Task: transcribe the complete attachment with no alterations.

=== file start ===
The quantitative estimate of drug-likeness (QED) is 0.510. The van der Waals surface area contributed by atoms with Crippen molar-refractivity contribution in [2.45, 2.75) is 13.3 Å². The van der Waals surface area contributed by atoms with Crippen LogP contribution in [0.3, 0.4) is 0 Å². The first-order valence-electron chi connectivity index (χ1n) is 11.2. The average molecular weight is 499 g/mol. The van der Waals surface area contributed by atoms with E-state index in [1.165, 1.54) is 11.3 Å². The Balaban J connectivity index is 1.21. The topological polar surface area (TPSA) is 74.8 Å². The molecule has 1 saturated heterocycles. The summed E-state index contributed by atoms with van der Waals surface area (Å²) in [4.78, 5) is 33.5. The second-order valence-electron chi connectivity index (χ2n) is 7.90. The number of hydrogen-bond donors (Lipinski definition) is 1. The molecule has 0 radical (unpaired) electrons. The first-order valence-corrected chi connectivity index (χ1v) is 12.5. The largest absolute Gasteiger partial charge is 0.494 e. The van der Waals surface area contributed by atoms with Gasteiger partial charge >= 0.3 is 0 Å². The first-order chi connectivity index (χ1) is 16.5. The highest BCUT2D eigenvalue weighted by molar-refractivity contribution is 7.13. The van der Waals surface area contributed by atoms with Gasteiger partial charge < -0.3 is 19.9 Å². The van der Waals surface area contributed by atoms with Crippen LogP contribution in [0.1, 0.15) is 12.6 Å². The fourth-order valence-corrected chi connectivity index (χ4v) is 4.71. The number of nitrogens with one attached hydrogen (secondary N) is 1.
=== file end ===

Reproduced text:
The quantitative estimate of drug-likeness (QED) is 0.510. The van der Waals surface area contributed by atoms with Crippen molar-refractivity contribution in [2.45, 2.75) is 13.3 Å². The van der Waals surface area contributed by atoms with Crippen LogP contribution in [0.3, 0.4) is 0 Å². The first-order valence-electron chi connectivity index (χ1n) is 11.2. The average molecular weight is 499 g/mol. The van der Waals surface area contributed by atoms with E-state index in [1.165, 1.54) is 11.3 Å². The Balaban J connectivity index is 1.21. The topological polar surface area (TPSA) is 74.8 Å². The molecule has 1 saturated heterocycles. The summed E-state index contributed by atoms with van der Waals surface area (Å²) in [4.78, 5) is 33.5. The second-order valence-electron chi connectivity index (χ2n) is 7.90. The number of hydrogen-bond donors (Lipinski definition) is 1. The molecule has 0 radical (unpaired) electrons. The first-order valence-corrected chi connectivity index (χ1v) is 12.5. The largest absolute Gasteiger partial charge is 0.494 e. The van der Waals surface area contributed by atoms with Gasteiger partial charge >= 0.3 is 0 Å². The first-order chi connectivity index (χ1) is 16.5. The highest BCUT2D eigenvalue weighted by molar-refractivity contribution is 7.13. The van der Waals surface area contributed by atoms with Gasteiger partial charge < -0.3 is 19.9 Å². The van der Waals surface area contributed by atoms with Crippen LogP contribution in [0.1, 0.15) is 12.6 Å². The fourth-order valence-corrected chi connectivity index (χ4v) is 4.71. The number of nitrogens with one attached hydrogen (secondary N) is 1.